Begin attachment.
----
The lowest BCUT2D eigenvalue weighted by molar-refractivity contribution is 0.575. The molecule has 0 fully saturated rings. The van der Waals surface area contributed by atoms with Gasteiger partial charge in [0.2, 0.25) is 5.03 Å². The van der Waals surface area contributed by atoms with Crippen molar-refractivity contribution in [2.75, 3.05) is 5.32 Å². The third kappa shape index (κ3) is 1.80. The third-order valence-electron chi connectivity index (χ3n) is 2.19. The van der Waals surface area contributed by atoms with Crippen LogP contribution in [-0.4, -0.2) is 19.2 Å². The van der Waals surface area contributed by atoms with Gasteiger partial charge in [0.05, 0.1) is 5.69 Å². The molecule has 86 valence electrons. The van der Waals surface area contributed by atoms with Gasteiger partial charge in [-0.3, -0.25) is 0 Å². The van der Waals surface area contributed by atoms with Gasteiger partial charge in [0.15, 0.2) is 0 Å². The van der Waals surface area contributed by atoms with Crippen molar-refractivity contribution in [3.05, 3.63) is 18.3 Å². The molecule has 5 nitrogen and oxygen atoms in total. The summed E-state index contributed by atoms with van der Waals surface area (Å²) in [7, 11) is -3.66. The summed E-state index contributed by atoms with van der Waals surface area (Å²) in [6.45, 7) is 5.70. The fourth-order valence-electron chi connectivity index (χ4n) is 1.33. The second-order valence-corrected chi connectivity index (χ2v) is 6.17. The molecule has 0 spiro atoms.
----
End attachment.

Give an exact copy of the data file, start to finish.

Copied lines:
The lowest BCUT2D eigenvalue weighted by molar-refractivity contribution is 0.575. The molecule has 0 fully saturated rings. The van der Waals surface area contributed by atoms with Gasteiger partial charge in [0.2, 0.25) is 5.03 Å². The van der Waals surface area contributed by atoms with Crippen molar-refractivity contribution in [2.75, 3.05) is 5.32 Å². The third kappa shape index (κ3) is 1.80. The third-order valence-electron chi connectivity index (χ3n) is 2.19. The van der Waals surface area contributed by atoms with Crippen LogP contribution in [-0.4, -0.2) is 19.2 Å². The van der Waals surface area contributed by atoms with Gasteiger partial charge in [0.05, 0.1) is 5.69 Å². The molecule has 86 valence electrons. The van der Waals surface area contributed by atoms with Gasteiger partial charge in [-0.3, -0.25) is 0 Å². The van der Waals surface area contributed by atoms with Gasteiger partial charge in [0.15, 0.2) is 0 Å². The van der Waals surface area contributed by atoms with Crippen molar-refractivity contribution in [3.05, 3.63) is 18.3 Å². The molecule has 5 nitrogen and oxygen atoms in total. The summed E-state index contributed by atoms with van der Waals surface area (Å²) in [7, 11) is -3.66. The summed E-state index contributed by atoms with van der Waals surface area (Å²) in [6.45, 7) is 5.70. The fourth-order valence-electron chi connectivity index (χ4n) is 1.33. The second-order valence-corrected chi connectivity index (χ2v) is 6.17. The molecule has 0 spiro atoms.